RootShape: Automated Analysis of In Situ Fine Root Images
Kenneth Ball* (firstname.lastname@example.org), Nirav Patel, Andrew Bartels, Anastasia Deckard, Jay Hineman
Geometric Data Analytics, Inc., Durham, NC
The ability to detect and measure plant features is fundamental to a host of problems in horticultural science and plant phenotyping. Observations of roots, how they grow, and how they interact with their soil environment have important scientific and commercial implications.
Though largely obscured, root features are essential for discovering how plants respond to short- and long-term environmental changes. Measuring the growth and distribution of fine roots is important for understanding how plants derive nutrients and water from soil and relationships between plants and mycorrhizal fungi.
Images of plant root systems can be collected nondestructively without damaging or killing the plant using rhizotrons—transparent interfaces that enable imaging of soil and roots. In situ imaging is an area of active research. Rhizotrons and minirhizotrons—transparent tubes and associated camera and scanning systems—are examples of imaging modalities that enable in situ collection.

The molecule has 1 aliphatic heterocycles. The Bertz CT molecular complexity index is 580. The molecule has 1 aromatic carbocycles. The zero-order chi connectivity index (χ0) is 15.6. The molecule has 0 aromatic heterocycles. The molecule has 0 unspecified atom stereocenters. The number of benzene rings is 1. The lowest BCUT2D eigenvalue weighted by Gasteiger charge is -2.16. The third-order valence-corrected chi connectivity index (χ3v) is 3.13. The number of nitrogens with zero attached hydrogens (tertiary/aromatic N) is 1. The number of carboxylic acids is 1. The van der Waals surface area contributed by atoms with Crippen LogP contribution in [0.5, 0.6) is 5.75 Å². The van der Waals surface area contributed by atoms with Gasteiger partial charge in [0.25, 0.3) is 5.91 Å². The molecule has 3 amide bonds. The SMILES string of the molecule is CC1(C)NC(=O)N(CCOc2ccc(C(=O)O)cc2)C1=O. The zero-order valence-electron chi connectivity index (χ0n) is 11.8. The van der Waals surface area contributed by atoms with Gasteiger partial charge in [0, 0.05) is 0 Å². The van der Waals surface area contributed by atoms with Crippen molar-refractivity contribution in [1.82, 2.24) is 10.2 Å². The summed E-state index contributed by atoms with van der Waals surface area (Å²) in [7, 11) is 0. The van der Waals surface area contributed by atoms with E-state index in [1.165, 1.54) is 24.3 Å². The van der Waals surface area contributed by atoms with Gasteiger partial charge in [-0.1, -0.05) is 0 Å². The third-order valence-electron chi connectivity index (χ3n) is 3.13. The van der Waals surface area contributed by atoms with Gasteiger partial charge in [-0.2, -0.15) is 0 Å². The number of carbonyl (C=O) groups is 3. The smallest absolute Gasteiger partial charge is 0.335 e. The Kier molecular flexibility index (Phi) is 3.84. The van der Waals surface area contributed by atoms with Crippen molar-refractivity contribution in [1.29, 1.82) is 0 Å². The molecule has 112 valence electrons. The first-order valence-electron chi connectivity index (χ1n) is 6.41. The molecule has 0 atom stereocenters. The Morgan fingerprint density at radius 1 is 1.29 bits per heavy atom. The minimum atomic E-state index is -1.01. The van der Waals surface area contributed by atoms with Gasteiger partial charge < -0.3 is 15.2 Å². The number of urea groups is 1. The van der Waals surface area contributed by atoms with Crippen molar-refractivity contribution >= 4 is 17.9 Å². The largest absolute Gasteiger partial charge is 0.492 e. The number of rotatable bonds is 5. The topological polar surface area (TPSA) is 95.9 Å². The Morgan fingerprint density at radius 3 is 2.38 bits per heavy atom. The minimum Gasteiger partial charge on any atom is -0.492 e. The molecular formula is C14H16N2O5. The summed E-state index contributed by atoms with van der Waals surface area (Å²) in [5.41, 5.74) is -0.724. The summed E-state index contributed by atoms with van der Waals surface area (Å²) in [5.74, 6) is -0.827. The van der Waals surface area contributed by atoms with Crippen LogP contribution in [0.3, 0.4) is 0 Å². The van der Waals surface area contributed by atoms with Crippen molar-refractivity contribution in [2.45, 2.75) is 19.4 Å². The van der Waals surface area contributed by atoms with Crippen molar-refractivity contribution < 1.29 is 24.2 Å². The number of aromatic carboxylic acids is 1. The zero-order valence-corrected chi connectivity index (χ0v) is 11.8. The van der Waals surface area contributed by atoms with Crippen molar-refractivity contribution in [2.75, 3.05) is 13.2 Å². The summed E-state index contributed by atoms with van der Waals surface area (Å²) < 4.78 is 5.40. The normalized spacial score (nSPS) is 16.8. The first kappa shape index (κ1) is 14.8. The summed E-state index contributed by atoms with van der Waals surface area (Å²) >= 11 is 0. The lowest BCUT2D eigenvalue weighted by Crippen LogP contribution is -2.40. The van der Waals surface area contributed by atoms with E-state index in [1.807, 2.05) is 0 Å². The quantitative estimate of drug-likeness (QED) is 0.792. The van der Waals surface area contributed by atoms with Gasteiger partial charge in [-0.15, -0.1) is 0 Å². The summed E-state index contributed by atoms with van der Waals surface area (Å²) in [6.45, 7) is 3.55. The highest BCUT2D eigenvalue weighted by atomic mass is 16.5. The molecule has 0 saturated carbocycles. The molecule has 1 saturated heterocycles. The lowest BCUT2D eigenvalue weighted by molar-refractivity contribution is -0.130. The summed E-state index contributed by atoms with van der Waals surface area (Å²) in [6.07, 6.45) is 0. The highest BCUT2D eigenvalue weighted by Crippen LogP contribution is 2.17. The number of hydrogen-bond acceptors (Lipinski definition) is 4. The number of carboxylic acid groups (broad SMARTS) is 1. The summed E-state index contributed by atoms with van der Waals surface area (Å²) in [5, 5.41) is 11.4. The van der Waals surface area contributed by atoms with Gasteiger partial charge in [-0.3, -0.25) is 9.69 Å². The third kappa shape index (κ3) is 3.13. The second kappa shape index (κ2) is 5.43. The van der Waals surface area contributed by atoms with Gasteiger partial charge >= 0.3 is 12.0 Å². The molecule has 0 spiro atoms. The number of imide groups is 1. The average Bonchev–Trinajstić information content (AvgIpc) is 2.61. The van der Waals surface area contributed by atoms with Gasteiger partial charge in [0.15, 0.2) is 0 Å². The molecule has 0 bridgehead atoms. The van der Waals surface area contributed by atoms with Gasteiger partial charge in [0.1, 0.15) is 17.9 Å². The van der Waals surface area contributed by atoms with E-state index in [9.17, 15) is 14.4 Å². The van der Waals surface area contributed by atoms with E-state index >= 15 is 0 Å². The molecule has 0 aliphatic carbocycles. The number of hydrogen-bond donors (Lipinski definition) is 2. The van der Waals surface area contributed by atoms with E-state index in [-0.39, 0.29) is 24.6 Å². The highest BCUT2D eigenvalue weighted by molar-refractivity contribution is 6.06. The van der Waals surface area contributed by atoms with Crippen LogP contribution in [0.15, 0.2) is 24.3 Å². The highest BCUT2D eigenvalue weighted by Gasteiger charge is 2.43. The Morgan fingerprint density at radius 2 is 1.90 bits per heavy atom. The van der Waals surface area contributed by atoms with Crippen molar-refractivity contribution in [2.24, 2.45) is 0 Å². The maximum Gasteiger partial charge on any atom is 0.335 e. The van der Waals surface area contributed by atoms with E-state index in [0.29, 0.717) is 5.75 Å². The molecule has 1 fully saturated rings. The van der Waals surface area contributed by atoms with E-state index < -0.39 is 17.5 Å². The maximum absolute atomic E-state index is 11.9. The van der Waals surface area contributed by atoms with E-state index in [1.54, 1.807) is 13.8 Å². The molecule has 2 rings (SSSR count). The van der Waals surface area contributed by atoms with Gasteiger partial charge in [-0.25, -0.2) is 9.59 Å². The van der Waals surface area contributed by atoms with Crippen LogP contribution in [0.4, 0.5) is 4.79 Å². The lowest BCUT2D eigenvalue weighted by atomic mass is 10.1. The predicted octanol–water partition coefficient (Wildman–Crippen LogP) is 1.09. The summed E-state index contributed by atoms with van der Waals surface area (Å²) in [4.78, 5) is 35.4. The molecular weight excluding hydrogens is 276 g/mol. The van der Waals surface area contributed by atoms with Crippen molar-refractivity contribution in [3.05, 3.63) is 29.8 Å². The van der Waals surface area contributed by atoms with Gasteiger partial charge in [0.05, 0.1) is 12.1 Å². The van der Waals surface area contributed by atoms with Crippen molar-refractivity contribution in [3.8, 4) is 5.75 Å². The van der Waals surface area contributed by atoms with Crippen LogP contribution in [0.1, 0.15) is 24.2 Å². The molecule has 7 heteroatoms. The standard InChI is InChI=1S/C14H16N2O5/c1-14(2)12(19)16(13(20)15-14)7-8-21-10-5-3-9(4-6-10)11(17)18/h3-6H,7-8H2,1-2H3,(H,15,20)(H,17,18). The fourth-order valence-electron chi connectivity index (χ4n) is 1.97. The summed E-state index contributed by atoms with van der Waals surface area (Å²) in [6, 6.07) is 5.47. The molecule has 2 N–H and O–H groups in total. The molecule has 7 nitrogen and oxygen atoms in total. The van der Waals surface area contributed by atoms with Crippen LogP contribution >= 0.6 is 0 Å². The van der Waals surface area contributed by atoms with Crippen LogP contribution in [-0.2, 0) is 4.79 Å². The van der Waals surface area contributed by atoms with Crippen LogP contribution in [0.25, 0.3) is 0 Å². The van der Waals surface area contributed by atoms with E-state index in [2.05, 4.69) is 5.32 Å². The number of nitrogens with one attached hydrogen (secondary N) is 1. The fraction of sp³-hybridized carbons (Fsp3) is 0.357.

The standard approach to segmenting roots in rhizotron images is manual tracing. Manual tracing and annotation are time consuming, tedious, and are the primary bottleneck in rhizotron image analysis. Supervised learning approaches can reduce the need for manual tracing but do not eliminate it because they are unlikely to generalize across diverse experimental designs and environments.
The approach to automating segmentation and annotation utilizes differential geometry applied to digital rhizotron and minirhizotron images to recognize and filter root-like regions from background. Then a low-dimensional vectorization of these segmented regions is derived, which can be used to train a very simple classifier with limited user intervention.